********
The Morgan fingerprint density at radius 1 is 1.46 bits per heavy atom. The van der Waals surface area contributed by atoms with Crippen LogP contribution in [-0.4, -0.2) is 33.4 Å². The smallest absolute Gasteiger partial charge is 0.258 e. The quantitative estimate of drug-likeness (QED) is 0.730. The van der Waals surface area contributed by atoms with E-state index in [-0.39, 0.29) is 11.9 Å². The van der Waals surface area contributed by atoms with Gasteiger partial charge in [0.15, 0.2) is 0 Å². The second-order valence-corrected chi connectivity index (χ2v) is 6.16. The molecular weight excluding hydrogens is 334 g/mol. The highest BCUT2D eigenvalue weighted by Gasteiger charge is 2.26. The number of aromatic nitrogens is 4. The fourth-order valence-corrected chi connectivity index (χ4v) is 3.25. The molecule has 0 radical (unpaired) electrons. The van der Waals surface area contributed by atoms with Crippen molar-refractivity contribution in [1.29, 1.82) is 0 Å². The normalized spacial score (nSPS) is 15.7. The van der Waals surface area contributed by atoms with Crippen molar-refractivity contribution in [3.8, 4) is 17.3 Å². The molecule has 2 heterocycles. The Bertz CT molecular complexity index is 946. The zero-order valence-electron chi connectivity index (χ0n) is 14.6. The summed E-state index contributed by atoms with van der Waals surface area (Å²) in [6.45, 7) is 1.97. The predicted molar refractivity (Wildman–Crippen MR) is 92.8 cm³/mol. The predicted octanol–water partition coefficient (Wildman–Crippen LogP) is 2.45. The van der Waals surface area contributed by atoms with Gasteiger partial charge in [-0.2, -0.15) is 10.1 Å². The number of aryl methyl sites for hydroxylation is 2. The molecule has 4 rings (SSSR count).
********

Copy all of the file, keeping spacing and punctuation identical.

The Morgan fingerprint density at radius 1 is 1.46 bits per heavy atom. The van der Waals surface area contributed by atoms with Crippen LogP contribution in [-0.4, -0.2) is 33.4 Å². The smallest absolute Gasteiger partial charge is 0.258 e. The quantitative estimate of drug-likeness (QED) is 0.730. The van der Waals surface area contributed by atoms with E-state index in [-0.39, 0.29) is 11.9 Å². The van der Waals surface area contributed by atoms with Gasteiger partial charge in [0.15, 0.2) is 0 Å². The second-order valence-corrected chi connectivity index (χ2v) is 6.16. The molecular weight excluding hydrogens is 334 g/mol. The highest BCUT2D eigenvalue weighted by Gasteiger charge is 2.26. The number of aromatic nitrogens is 4. The fourth-order valence-corrected chi connectivity index (χ4v) is 3.25. The molecule has 0 radical (unpaired) electrons. The van der Waals surface area contributed by atoms with Crippen molar-refractivity contribution in [1.29, 1.82) is 0 Å². The normalized spacial score (nSPS) is 15.7. The van der Waals surface area contributed by atoms with Crippen molar-refractivity contribution in [3.8, 4) is 17.3 Å². The molecule has 2 heterocycles. The Bertz CT molecular complexity index is 946. The zero-order valence-electron chi connectivity index (χ0n) is 14.6. The summed E-state index contributed by atoms with van der Waals surface area (Å²) in [6.45, 7) is 1.97. The predicted molar refractivity (Wildman–Crippen MR) is 92.8 cm³/mol. The predicted octanol–water partition coefficient (Wildman–Crippen LogP) is 2.45. The van der Waals surface area contributed by atoms with Gasteiger partial charge in [-0.2, -0.15) is 10.1 Å². The number of aryl methyl sites for hydroxylation is 2. The molecule has 4 rings (SSSR count).